Ident please ?, also SL16,Iridium30

Malcolm Purves (malcolmp@ukonline.co.uk)
Sun, 22 Aug 1999 01:25:16 +0100

Hello, apologies in advance for a long and rambling post to ask two
questions :-

I am new to the list ( subscribed at the end of July ) and I have been
most interested in all that you have been doing.
I would normally 'lurk' for a bit longer before posting, however I have
just had a most entertaining session this evening with the flasher
SL-16 #25861 which Ron Lee and others commented upon a couple of days
ago and also a very bright ( predicted -8 by iridflare165 ) flare by
Iridium 30.
My reason for posting is that I saw a satellite in the right general
area a minute or so before the predicted time for the SL16 but not
flashing. Huh! I thought, so much for that damp squib ! Got my
prediction wrong and it didnt flash, can I have my money back ! :-))
However, following it for a short while it didn't have the expected
trajectory so I noted the following :
On a South to North pass, elevation about 45deg in the West at the
start. It passed below the head of Draco, passed by theta Draco
missed gamma Ursa Minor by a very close shave just below, and was by
then dipping down rapidly close to the right (North) of beta U.Minor
At this time it either lost illumination or went behind a cloud! The
sky in the West had high haze and streaky cloud so seeing was not good
and the moon was up. Brightness was about the same as the peaks of
SL16, which passed by right on schedule shortly afterwards!
Sorry for the lack of timing precision and the vagueness of the initial
sighting but as I am just getting up to speed with this satellite
observing lark I was just there for the curiosity and interest, not
for any science !
The pass of the SL16 that I was observing was for this prediction
by Quicksat :-
  51.444   2.745  250.                            2000  6.5 15 F T T T T
 ***  1999 Aug  21  Sat evening  *** Times are PM BST  ***  2128  459
  H  M  S  Tim Al Azi C Dir  Mag Dys F  Hgt Shd  Rng  EW Phs  R A   Dec
 25861 Okean-O r     
22 14 30   .0 45 209    48 20.4   9 5  420 238  567 1.3  68 1741   9.5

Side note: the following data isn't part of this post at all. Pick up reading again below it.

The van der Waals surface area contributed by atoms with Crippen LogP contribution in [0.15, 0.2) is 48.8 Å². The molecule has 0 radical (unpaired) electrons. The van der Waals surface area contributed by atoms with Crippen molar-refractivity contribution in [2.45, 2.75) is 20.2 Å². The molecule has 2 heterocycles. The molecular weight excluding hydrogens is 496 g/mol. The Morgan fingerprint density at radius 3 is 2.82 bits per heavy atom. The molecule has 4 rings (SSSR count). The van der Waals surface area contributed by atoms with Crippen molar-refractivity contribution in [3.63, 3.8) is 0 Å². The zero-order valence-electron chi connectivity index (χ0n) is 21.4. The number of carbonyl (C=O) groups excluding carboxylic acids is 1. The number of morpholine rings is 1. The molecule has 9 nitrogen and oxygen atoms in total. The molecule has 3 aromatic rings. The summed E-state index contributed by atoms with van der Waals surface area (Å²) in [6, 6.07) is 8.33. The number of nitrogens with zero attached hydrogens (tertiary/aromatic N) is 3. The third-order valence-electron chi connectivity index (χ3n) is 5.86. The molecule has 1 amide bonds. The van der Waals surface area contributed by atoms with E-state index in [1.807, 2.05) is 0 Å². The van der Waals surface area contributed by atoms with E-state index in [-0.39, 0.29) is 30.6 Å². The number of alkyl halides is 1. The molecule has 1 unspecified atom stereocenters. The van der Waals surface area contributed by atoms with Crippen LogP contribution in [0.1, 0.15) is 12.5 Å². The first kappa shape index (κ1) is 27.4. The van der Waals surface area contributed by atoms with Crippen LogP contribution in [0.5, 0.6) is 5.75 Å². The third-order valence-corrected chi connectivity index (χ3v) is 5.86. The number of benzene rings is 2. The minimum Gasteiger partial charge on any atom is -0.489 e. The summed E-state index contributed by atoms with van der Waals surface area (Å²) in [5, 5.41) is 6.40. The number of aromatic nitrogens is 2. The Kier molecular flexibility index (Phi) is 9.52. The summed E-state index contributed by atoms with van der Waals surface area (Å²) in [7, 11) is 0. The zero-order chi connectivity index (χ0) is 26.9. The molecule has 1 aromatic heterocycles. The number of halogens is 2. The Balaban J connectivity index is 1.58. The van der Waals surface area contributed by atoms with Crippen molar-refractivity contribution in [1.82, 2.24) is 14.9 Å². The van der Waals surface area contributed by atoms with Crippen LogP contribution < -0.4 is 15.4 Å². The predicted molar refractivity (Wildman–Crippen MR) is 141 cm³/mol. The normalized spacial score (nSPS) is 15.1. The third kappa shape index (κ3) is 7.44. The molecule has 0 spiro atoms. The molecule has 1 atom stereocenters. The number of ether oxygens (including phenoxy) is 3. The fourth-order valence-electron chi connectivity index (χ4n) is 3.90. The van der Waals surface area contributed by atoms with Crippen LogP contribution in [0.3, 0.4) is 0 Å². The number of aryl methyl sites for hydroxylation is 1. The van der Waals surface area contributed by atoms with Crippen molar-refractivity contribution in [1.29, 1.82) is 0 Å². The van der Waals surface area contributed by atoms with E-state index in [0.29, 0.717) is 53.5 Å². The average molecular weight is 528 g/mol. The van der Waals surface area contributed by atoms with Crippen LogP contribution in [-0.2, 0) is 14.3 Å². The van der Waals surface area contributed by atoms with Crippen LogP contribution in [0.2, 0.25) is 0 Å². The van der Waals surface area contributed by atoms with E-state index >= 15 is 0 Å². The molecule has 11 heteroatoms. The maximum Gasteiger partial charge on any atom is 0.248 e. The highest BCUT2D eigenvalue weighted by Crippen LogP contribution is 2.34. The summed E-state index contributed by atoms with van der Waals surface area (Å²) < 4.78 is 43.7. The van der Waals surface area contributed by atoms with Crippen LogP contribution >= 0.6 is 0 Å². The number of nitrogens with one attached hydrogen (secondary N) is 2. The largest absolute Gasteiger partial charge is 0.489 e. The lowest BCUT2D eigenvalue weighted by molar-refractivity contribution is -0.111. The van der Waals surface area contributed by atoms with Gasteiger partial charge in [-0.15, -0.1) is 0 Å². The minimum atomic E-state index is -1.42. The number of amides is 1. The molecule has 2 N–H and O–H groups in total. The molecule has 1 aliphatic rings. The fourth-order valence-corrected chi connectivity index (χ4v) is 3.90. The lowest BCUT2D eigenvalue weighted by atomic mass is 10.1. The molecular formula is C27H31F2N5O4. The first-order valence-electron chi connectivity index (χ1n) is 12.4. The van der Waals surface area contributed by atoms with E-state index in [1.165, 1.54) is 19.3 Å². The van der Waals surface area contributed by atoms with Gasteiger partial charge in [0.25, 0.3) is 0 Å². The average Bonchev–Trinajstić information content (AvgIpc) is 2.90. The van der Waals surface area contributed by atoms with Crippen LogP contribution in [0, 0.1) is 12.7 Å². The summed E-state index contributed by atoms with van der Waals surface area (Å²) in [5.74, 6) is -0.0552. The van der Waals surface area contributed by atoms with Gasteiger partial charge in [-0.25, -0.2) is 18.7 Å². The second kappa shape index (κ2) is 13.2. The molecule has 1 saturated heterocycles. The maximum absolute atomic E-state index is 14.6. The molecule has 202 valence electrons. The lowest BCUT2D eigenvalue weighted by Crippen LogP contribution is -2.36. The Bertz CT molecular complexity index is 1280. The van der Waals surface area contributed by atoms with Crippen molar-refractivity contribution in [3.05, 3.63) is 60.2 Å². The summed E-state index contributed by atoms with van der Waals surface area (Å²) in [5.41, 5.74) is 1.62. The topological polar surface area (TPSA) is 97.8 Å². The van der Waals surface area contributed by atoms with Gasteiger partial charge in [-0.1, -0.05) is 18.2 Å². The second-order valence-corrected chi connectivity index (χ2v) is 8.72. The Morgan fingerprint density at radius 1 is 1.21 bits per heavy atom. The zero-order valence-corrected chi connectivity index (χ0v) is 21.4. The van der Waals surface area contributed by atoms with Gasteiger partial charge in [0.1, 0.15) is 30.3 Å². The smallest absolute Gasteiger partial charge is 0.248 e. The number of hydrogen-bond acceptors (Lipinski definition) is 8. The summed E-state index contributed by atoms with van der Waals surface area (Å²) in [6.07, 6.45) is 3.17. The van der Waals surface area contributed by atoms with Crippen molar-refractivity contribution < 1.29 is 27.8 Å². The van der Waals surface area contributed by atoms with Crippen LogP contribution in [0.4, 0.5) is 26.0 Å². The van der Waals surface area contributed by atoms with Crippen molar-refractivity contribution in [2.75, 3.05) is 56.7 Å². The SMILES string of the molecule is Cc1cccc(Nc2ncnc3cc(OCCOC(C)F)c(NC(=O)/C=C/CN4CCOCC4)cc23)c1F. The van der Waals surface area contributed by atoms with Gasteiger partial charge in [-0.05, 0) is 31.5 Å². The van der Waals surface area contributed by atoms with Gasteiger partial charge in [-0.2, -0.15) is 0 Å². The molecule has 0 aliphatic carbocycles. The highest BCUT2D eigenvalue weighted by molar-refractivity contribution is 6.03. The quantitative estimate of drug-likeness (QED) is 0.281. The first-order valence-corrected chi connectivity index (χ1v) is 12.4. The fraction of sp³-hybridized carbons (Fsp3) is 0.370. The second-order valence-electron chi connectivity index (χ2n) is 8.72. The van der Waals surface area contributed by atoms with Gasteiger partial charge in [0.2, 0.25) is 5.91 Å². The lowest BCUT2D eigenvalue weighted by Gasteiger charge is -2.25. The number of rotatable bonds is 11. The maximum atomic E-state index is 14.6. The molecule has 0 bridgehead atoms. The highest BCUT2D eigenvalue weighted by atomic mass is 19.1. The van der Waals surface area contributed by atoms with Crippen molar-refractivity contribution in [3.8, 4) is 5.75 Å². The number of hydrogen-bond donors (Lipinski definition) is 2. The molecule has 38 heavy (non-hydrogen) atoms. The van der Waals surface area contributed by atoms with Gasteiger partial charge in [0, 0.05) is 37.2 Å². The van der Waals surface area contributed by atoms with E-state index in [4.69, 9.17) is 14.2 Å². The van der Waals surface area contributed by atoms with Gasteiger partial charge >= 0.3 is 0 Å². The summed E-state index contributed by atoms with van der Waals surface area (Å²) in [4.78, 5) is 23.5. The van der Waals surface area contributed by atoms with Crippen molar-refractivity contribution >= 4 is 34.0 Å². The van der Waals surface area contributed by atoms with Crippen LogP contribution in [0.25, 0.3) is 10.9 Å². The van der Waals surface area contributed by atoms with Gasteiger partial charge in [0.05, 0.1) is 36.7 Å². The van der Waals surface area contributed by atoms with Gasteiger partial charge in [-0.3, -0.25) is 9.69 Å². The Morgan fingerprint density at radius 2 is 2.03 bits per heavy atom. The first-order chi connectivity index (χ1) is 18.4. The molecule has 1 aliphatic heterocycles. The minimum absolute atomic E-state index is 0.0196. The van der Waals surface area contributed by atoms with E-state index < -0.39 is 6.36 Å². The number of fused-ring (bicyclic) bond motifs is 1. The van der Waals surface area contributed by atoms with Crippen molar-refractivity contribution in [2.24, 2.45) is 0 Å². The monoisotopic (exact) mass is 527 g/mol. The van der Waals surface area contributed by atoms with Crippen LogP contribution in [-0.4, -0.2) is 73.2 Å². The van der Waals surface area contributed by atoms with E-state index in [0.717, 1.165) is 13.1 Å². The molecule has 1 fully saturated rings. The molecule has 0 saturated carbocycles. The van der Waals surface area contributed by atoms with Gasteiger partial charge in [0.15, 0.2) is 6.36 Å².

22 15 37   .0 58 261 C  92 20.3   9 5  420 302  487 1.3  94 1617  37.6
22 16 45   .0 44 311   133 21.2   9 5  420 352  578 1.0 120 1331  56.6

and Long 2.745 West, there may be some uncertainty in the last digit!
I.e. SW England , West of Bristol. BST being of course +1 on UT.

When the SL16 came along I called out my wife and she was suitably
impressed by the sight of this tumbling rocket body.

My second and more significant puzzle was soon after this.

Expecting a -8 flare off Iridium 30 I thought it worth keeping my wife
outside a bit longer :-) in the hope that this would impress her also !
Thus :-
      Local    Local     Iridium          Sun    Flare  Max Flare  Ird
Day   Date     Time    Azm El Rnge N I  Azm Elv Mag MMA  Bearing    # 
----------------------------------------------------------------------
Sat 99- 8-21 22:34:30  052 36  758 D L  319 -17  -8  R   2.8 mi E  30   

Whilst we waited I pointed out the stars of Cassiopeia, Cygnus etc. to
her and shortly before 22:34 I had this :
Going North to South between gamma and delta Cygnus, then passing
between eta and beta Cygnus, a very bright flashing 'thing' !! more
or less overhead.
"Oh ! what,," I said, as my wife gave a gasp, as this 'thing' slowly
flashed in and out of sight, getting brighter with each flash. Is it
an aircraft we said to each other, no noise, no other lights red or
green. Never seen an aircraft strobe that bright,not underneath it
and not landing beside us!  not bright enough to cause exclamations !
The flashes became not so bright as it headed for Aquila.
Humm, I said to her, must be an aircraft because for a satellite to
flash that bright it cannot be in a high orbit ( my poor little brain
was doing overtime ! ) and if it isnt in a high orbit it shouldnt be
illuminated by the sun by now,,, 
with that it vanished ! close by Altair, alpha Aquila, to the South.
I am not good with magnitude estimates, made worse by the thing
flashing like that, but it was a lot brighter ( so quick and sharp that
it could be described as intense, in fact just like a strobe ) than
Vega, not so bright (perhaps ! ) as the Iridium flare that came along
shortly, 1 or 1&1/2 minutes, later. Ok, so it was near the zenith in
darker sky than the Iridium so what shall we say -4 +- a bit ? I
wish Venus had been about, it could have been comparable, I am not sure.

Again, any guesses please.

It would add to the pleasure of the evening if we could get an ident
on these, and follow them again sometime, but because of my lack of
observational experience and precision I am doubtful, but perhaps you
wizards might be able to come up with something ?

Thanks for a most interesting list.
Malcolm.